Boycott China..08-08-2008....CHINA-NAZI


Chinese 'spy' arrests by U.S. fuels Olympics row after Spielberg's call for boycott

Jewish and Israeli athletes have a responsibility to help ensure that the world does not make the same mistake.


In the summer of 1936, a year after the enactment of the Nuremberg Laws, the world turned a blind eye to Nazi Germany’s genocidal intentions as Hitler hosted the Olympics in Berlin. With next summer’s games set to take place in Beijing.

This time the Jews are not the victims. Rather, China’s victims are the 1.2 million Tibetans who have died as a result of Beijing’s invasion of the previously independent Buddhist nation. They are the untold thousands of dissidents and prisoners of conscience who will be kept out of view in modern-day gulags while the world’s attention is focused on the action inside Beijing’s ultra-modern sporting arenas. They are the 200,000 or more Darfuris who reportedly have been killed as a result of the genocidal campaign waged by the Beijing-backed Sudanese regime.


China’s state oil company owns the largest stake in the consortium that is developing Sudan’s petroleum industry, and China buys about four-fifths of all Sudanese oil exports. An estimated 70 percent of the oil profits in Sudan are spent on a military that lays waste to Darfuri villages.

To stand by idly while the blood of others is shed would be un-Jewish.

One Jewish luminary who isn’t staying silent is Steven Spielberg, who has threatened to resign as artistic adviser to the games unless China changes course in Darfur. His demand, he explained in a letter to Chinese leader Hu Jintao, stems from his “personal commitment to do all I can to oppose genocide.”

Unfortunately, other Jewish leaders don’t seem to share that commitment. The president of the Israeli Olympic Committee, Zvi Varshaviak, said last month that in light of its experience, Israel “will continue to act towards keeping politics outside of sport in general and the Olympic Games specifically.”

Would Varshaviak also have remained silent in light of the Jewish experience at Berlin?

We are not proposing a boycott. Olympic boycotts have been tried before — Israel, the United States and five dozen other countries stayed away from the 1980 Moscow Games to protest the Soviet Union’s invasion of Afghanistan. But this time a boycott might shift attention away from Beijing when the goal instead should be to cast a spotlight squarely on China — on its human rights abuses and its support for genocide.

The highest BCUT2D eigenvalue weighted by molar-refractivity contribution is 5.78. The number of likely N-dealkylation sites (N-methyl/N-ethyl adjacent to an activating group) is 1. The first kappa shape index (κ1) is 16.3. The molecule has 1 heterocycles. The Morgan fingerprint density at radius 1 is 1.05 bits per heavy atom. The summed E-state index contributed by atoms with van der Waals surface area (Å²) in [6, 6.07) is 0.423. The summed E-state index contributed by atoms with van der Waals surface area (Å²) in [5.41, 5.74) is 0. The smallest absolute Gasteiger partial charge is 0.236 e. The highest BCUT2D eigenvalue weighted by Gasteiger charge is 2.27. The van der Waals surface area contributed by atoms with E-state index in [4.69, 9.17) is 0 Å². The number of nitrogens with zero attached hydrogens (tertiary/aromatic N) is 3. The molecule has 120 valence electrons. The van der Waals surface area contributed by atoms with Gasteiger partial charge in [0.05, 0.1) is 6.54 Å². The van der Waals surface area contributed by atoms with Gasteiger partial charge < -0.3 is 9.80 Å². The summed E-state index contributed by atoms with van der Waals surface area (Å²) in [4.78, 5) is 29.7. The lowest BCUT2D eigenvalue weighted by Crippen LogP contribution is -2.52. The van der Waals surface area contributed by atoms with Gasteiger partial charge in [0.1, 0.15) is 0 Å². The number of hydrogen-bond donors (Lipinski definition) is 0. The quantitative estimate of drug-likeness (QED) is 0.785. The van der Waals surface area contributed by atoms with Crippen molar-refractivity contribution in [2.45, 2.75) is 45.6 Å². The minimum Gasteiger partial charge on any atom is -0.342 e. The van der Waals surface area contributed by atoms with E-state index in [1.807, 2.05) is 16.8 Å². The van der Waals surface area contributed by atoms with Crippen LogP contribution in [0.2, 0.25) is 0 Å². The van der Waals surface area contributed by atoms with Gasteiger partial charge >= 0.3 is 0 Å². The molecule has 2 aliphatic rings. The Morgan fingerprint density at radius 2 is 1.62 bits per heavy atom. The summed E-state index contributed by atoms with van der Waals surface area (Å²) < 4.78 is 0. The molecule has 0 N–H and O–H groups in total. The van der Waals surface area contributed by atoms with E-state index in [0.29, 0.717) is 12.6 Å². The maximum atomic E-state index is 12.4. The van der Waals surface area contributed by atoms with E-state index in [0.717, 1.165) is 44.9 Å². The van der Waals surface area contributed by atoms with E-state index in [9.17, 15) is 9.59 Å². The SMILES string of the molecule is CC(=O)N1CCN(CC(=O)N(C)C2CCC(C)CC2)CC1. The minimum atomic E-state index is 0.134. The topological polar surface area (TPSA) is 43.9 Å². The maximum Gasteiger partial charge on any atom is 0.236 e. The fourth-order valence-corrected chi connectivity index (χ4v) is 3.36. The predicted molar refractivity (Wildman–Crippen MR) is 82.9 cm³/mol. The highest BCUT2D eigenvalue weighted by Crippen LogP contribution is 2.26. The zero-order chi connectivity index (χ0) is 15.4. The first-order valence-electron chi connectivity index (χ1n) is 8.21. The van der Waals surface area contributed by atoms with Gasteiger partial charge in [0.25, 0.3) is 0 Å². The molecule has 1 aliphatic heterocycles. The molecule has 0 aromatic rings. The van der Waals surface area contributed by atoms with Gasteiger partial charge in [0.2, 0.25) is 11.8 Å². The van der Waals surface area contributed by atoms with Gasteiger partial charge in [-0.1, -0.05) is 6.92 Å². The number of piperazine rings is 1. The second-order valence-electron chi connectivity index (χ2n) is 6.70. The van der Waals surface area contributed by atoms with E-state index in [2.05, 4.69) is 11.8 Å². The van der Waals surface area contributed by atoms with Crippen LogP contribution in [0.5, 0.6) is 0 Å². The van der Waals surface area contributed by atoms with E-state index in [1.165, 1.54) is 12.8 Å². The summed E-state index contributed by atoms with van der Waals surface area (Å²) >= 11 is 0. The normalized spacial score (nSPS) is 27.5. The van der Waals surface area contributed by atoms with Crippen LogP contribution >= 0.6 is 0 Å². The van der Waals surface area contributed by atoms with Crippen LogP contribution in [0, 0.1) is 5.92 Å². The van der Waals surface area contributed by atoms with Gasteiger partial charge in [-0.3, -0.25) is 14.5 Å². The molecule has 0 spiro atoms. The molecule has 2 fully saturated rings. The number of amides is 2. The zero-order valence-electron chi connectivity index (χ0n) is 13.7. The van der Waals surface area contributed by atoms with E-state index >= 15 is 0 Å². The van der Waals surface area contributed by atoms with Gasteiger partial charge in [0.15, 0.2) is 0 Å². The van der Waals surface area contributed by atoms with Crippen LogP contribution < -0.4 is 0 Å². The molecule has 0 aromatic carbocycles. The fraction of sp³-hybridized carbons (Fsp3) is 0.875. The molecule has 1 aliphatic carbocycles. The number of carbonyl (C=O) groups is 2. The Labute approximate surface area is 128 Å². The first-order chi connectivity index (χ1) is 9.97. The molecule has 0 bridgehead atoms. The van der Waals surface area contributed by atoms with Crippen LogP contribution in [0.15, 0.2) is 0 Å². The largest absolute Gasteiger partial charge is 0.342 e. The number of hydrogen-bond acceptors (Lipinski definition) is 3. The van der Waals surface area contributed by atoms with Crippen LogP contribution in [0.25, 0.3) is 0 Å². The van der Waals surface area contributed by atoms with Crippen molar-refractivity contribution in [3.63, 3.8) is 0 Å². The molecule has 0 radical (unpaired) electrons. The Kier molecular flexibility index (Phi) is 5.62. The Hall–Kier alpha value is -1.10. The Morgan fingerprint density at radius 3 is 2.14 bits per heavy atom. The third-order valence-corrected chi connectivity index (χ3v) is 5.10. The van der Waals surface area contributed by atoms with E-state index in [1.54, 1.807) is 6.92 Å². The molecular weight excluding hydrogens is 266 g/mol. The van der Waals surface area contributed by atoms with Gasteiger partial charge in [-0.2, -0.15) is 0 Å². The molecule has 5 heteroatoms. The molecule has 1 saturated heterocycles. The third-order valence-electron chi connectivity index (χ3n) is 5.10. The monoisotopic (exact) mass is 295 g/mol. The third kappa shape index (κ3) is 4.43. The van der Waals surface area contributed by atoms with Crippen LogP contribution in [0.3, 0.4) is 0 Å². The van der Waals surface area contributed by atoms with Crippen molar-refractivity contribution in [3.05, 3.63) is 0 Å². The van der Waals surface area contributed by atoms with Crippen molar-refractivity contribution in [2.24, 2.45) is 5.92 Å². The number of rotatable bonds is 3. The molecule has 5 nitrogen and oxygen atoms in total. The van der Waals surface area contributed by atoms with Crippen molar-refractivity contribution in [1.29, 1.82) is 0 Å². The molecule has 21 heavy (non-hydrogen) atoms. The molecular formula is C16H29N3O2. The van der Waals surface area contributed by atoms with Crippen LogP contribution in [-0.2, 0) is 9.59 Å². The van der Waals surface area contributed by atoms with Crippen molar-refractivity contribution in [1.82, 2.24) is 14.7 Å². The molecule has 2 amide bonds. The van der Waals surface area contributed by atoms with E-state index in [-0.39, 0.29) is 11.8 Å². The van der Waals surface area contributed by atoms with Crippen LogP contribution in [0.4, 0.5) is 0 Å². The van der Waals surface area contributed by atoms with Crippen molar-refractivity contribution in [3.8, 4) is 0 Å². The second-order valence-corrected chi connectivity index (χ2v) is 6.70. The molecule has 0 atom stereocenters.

Indeed, human rights activists across the globe have teamed up to brand Beijing 2008 “the Genocide Olympics.” The Genocide Olympics campaign is a “nightmare” for the Chinese hosts and their corporate sponsors, according to BusinessWeek magazine. But that nightmare pales in comparison to the daily nightmare of Darfuris, Tibetans and the democracy activists in Chinese prisons.

If the numbers from 2004 are any guide, more than 60 Jewish athletes — about half from Israel — will participate a year from now in the Beijing Games. They can play an important role in the Genocide Olympics effort.

Regardless of whether they are dressed in the blue-and-white uniform of Israel, the blue and red of the U.S, or the blue and yellow of Australia, they can wear the green wristbands that have become the symbol of the Save Darfur movement worldwide. When television cameras zoom in on Jewish athletes, the green bands will be a reminder of the ruthlessness of the Beijing regime. And the bands will be a powerful sign that on the most important human rights issues facing the world today, Jews will not remain on the sidelines.

When Jewish sports stars take their place among athletes from the 200-plus nations at the Games, they should also join ranks with the activists who have signed on to the Olympic Dream for Darfur Campaign — a list that includes Ira Newble of the Cleveland Cavaliers basketball team, Ruth Messinger of the American Jewish World Service and the actress Mia Farrow.

Organizers of the campaign recently lit an alternative Olympic torch near the Chad-Darfur border and are carrying it to locations of past mass murders across the world — including a Holocaust site in Germany — en route to its final destination in China.

Seventy-two years after Berlin, Jewish athletes from Israel and around the world will have the opportunity to speak out for justice in the same circumstances under which other nations were all too willing to stay silent. If Jewish athletes take the lead, next year’s Olympic flame will shed light on the bloodshed that Beijing has carried on in darkness.